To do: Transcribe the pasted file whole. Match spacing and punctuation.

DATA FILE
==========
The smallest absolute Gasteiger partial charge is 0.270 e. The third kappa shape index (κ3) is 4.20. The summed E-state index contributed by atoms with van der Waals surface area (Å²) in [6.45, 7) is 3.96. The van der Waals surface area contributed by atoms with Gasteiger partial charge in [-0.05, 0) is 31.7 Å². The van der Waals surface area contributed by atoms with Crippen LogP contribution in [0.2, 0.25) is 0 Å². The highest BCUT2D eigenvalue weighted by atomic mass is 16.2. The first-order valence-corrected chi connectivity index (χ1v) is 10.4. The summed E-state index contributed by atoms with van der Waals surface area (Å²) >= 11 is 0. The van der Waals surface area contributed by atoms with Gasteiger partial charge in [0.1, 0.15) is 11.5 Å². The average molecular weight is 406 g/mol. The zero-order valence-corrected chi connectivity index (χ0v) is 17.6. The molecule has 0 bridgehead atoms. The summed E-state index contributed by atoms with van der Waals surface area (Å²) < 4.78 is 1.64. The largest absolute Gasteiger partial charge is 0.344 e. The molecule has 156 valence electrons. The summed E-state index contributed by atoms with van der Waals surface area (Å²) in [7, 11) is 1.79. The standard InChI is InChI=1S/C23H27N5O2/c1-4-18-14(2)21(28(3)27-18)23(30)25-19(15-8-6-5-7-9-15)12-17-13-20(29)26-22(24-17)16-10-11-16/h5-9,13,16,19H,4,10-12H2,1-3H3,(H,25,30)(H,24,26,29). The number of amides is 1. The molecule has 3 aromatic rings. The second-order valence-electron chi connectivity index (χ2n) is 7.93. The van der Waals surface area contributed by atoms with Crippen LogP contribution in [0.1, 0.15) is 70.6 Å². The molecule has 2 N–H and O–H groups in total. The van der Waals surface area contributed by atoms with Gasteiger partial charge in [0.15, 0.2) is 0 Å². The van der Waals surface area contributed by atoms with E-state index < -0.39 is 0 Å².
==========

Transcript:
The smallest absolute Gasteiger partial charge is 0.270 e. The third kappa shape index (κ3) is 4.20. The summed E-state index contributed by atoms with van der Waals surface area (Å²) in [6.45, 7) is 3.96. The van der Waals surface area contributed by atoms with Gasteiger partial charge in [-0.05, 0) is 31.7 Å². The van der Waals surface area contributed by atoms with Crippen LogP contribution in [0.2, 0.25) is 0 Å². The highest BCUT2D eigenvalue weighted by atomic mass is 16.2. The first-order valence-corrected chi connectivity index (χ1v) is 10.4. The summed E-state index contributed by atoms with van der Waals surface area (Å²) >= 11 is 0. The van der Waals surface area contributed by atoms with Gasteiger partial charge in [0.1, 0.15) is 11.5 Å². The average molecular weight is 406 g/mol. The zero-order valence-corrected chi connectivity index (χ0v) is 17.6. The molecule has 0 bridgehead atoms. The summed E-state index contributed by atoms with van der Waals surface area (Å²) < 4.78 is 1.64. The largest absolute Gasteiger partial charge is 0.344 e. The molecule has 156 valence electrons. The summed E-state index contributed by atoms with van der Waals surface area (Å²) in [7, 11) is 1.79. The standard InChI is InChI=1S/C23H27N5O2/c1-4-18-14(2)21(28(3)27-18)23(30)25-19(15-8-6-5-7-9-15)12-17-13-20(29)26-22(24-17)16-10-11-16/h5-9,13,16,19H,4,10-12H2,1-3H3,(H,25,30)(H,24,26,29). The number of amides is 1. The molecule has 3 aromatic rings. The second-order valence-electron chi connectivity index (χ2n) is 7.93. The van der Waals surface area contributed by atoms with Crippen LogP contribution in [0.1, 0.15) is 70.6 Å². The molecule has 2 N–H and O–H groups in total. The van der Waals surface area contributed by atoms with Gasteiger partial charge in [0.15, 0.2) is 0 Å². The van der Waals surface area contributed by atoms with E-state index < -0.39 is 0 Å².